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Historic Gunflint Lake cabin destroyed by fire

4 May 2022

DULUTH — The historic Gunflint Lodge’s oldest log cabin — long the home of legendary North Woods pioneer Justine Kerfoot — was destroyed by fire Tuesday.

The building, part of the popular outdoor recreation resort set along the 57-mile Gunflint Trail, had housed massage services. No one was injured in the fire, suspected to be caused by an electrical issue, owner John Fredrikson said, but the building is a “total loss.”

Gunflint Lodge is a nearly century-old resort and outfitter on Gunflint Lake that faces Ontario, across the water. It opened in 1925, and Kerfoot and her mother bought it in 1927. Kerfoot, who died in 2001, lived in the cabin until the late 1990s, said her son, Bruce Kerfoot, who owned the lodge until Fredrikson and his wife bought it in 2016.

“The loss of that cabin grabs at my roots a little bit,” Bruce Kerfoot said Wednesday from his home in Missouri. “So much of my life revolves around it.”

His resourceful parents built the cabin out of aspen logs chopped down from their land, using their dog sled team to haul the lumber. Justine dug a basement with a pick and a shovel, using a sled dog to help pull out dirt. They developed a water system for indoor plumbing, installing the toilet in an open corner of the cabin.

“Mom and Dad didn’t put a partition around it because they were so proud of having the first toilet in the territory,” Bruce said.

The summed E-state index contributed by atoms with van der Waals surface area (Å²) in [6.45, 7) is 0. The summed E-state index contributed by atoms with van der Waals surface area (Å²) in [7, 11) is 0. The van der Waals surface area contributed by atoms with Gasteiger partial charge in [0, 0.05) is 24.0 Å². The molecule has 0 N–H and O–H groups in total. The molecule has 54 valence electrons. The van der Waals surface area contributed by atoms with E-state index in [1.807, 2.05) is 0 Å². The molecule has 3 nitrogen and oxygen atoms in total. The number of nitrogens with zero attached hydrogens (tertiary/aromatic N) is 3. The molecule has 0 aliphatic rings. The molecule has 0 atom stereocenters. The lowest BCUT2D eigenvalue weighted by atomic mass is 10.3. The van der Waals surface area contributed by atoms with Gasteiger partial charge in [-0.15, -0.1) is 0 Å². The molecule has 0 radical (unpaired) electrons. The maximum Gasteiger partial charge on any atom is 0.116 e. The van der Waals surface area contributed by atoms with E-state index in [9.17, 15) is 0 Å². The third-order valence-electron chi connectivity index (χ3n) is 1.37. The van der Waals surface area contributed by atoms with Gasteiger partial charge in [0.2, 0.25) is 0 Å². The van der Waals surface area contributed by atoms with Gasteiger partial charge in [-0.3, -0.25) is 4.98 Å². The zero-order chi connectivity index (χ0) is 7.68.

Justine, who became a writer of newspaper columns and books sharing tales of life in the wilderness, also built the fireplace, made of the area’s gunflint stone. Bruce and his siblings were home-schooled at the kitchen table. He recalled early morning races to the heat register, warmth rising from the basement wood stove.

“That was just life in the forest for you,” Bruce said.

The log home was “kind of a sacred building,” he said. “It was the foundation of the resort to me, the foundation of our life there.”

Bill Douglas, president of the board of trustees for the Chik-Wauk Museum and Nature Center at the end of the Gunflint Trail, called the burned cabin “a significant historic loss.”

“Justine was an icon on the Gunflint Trail,” he said, and through her written works she offered people a sense of what it was like to hunt, trap, raise a family and run a business in one of the most remote parts of the state. Many read her work, he said, and were inspired by her life.

The Kerfoots were among “the true pioneers that came up here in 1927 to start Gunflint Lodge,” Douglas said, and the cabin “was a representation of Justine.”

Fredrikson said they’re attempting to salvage what they can and will likely rebuild. The cabin is “central” to the lodge, he said.

“Everything on the property ties back to Justine,” Fredrikson said. “She was such a huge figure — I still talk to people almost every day who had met her.”

This post was originally published on this site

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